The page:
• Monday , 22 May 2017

Buried Voices – Relentless Wolves

Buried Voices – Relentless Wolves Sean Knight

Summary:

3.5

Make no mistake, the New Wave of American Hard Rock is a real thing and Lexington’s Buried Voices are slamming their vision of radio-ready metal straight into both impressionable young minds and even old ones like mine. Their second recording, Relentless Wolves, is a 7-song EP, and in the band’s own words, “an homage to the trials of wading through the current musical landscape as a ‘heavy’ rock band”. The proverbial wolves would be the record industry and other bands and all the other trials associated with playing a style of music that most music “critics” arrogantly dismiss. Recorded and produced by Cory Plaugh, the record has a modern and clean sound without sacrificing any of the power required by the genre definitions.
Opener “Make Friends with a Murderer” starts off with acoustic guitar passages any Metallica fan would dig and soon guitarist Mark Gaddy is blowing out Pantera-style riffs, the production making one heavy mass of pain careen back and forth between the listener’s speakers as we begin to see the horror-rock aesthetic of Buried Voices take shape. Even in the first track, it’s evident that singer Brian Owen has got great control and a melodic bent. When the mid-paced new-school hard rock of “Speak Low” starts slinging its metallic riffs, it’s still listenable as hell, with an extremely catchy chorus, straight out of any Hellyeah or Chevelle song. “I Remember Being Killed” has straight-up Dimebag riffs flying everywhere, with an Alice in Chains-style urgency. “A Kind of Shadow” begins with the aforementioned wolves howling and its Of Mice and Men-style metal-rock winds into the most surprising song of the bunch: a cover of Keith Whitley’s (?!) “If You Think I’m Crazy Now”, the hard-edged take of the country crooner becoming a deconstruction of ancient classic rock, à la Volbeat. “Black Jackal” shows the singer’s harder, more metal range, in the vein of Dax Riggs, going from clean to dirty. It’s violent, relentless, derogatory and a bit of a sweep from the closer, which is an acoustic piece meant to fade the listener out from all of the carnage.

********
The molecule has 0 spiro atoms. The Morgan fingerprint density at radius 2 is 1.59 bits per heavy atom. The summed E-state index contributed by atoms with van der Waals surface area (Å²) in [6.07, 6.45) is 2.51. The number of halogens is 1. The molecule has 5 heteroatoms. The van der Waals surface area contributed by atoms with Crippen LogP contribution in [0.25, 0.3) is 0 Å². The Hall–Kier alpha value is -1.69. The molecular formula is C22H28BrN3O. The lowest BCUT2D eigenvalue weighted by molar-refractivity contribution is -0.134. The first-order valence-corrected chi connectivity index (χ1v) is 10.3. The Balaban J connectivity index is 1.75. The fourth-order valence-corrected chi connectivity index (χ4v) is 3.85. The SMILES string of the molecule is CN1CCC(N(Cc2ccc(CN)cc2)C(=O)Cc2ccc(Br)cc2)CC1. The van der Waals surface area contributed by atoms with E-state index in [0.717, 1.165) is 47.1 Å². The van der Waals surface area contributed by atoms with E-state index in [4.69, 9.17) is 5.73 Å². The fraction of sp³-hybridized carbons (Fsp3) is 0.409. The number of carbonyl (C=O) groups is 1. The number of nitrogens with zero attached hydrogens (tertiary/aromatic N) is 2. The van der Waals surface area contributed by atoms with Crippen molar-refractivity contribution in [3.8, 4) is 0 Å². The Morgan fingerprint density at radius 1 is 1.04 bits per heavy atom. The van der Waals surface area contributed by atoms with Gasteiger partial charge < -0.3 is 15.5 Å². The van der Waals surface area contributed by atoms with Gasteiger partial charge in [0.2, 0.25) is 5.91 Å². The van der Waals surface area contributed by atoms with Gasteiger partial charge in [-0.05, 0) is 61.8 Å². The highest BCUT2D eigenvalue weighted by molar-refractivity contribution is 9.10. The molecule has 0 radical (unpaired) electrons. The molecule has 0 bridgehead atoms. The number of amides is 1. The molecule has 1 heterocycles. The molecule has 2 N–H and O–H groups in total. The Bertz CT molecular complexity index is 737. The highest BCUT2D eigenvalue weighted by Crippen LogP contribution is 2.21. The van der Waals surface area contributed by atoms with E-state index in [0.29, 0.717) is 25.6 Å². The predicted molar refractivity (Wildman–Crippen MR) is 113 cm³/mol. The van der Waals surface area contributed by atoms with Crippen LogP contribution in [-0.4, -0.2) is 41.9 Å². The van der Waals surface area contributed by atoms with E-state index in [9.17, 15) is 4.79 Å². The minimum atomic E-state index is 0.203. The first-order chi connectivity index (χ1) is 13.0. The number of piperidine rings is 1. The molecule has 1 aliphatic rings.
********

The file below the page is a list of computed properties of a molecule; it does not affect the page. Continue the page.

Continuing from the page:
Damn, this band made me want to listen to a lot of metal/hard rock that I hadn’t been paying attention to lately! If you have any interest in the previously listed styles, give this band a listen and you will definitely feel their power. These buried voices are coming to the surface, yall.

Recommended if you like: Hellyeah, Alice in Chains, Of Mice & Men

Sean Knight
Album Reviewer At South Carolina Music Guide
Sean Knight is a native South Carolinian who has spent his life bouncing back and forth between SC and Texas, playing in bands you probably never heard of in both states and stinking up open-mic nights in the Low Country for many years. He plays, collects, listens to and probably spends too much of his life obsessing over music.

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